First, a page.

NEW YORK (AP) — The FBI is warning state officials to boost their election security in light of evidence that hackers targeted related data systems in two states.
In a confidential "flash" alert from its cyber division, first reported by Yahoo News and posted online by others, the FBI said it's investigating the pair of incidents and advised states to scan their systems for specific signs of hacking.
The FBI said Monday that it doesn't comment on specific alerts, but added that it routinely sends out advisories to private industry about signs of cyber threats that it comes across in its investigations.
The FBI didn't name the states that were targeted, but it described a "compromise" of one elections board website and "attempted intrusion activities" in another state's system. State election websites in Illinois and Arizona experienced hack-related shutdowns earlier this summer. In both cases, the parts of the websites affected involved online voter registration.
The FBI's Aug. 18 warning also came just days after Homeland Security Secretary Jeh Johnson hosted a call with secretaries of state and other state election officials to talk about cybersecurity and election infrastructure.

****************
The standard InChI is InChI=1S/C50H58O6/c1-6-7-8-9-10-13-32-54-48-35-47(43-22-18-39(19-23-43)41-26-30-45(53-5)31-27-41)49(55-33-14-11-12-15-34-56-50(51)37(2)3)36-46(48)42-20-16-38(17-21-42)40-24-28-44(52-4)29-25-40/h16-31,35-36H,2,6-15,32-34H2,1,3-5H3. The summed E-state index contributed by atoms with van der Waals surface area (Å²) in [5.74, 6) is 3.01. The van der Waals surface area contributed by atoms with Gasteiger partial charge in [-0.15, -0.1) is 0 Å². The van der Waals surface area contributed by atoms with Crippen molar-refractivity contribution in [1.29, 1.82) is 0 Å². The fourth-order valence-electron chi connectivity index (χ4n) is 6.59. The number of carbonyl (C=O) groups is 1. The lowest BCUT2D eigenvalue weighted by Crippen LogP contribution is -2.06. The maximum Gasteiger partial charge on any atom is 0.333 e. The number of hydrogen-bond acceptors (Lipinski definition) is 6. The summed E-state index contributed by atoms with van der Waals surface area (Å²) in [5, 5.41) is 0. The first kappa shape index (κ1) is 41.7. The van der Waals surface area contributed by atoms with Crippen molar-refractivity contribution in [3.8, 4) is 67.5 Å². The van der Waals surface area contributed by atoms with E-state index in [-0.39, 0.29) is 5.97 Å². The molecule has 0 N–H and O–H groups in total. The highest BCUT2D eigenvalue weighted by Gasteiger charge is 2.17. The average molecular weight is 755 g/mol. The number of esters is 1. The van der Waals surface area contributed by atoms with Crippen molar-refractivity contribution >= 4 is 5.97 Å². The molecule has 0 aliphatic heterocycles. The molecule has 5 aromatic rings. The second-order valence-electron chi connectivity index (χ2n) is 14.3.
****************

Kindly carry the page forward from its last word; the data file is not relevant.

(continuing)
In that call, Johnson said that while DHS isn't aware of any particular cyber threat against election-related computers, it's "critically important" to make sure that election systems are secure amid a rapidly changing threat landscape, according to a DHS summary of the call.
In the Arizona case, the FBI notified state officials in June about what the agency called a "critical threat" to the state's voter registration system, which shut down on June 28, according to Matt Roberts, a spokesman for the secretary of state's office.
A county worker had downloaded a piece of malware that exposed their access credential and password, which then wound up online, Roberts said. A forensic examination of the state database found no evidence of unauthorized access.
Roberts said he's not positive the new FBI's "flash alert" refers to Arizona, but said it appears likely. The system came back online on July 7 with new security features.
Federal officials are becoming increasingly concerned about the possibility that hackers, particularly those working for Russia or another country, could breach U.S. elections systems and wreak havoc on the November presidential election.
Some experts, along with Democrat Hillary Clinton's campaign, believe that Russia was behind the embarrassing email hack of the Democratic National Committee right before its national convention last month. The hacked emails showed an apparent lack of neutrality in the primary race between Clinton and Bernie Sanders, with some party officials disparaging Sanders.
Tucker reported from Washington. AP reporter Bob Christie contributed from Phoenix.
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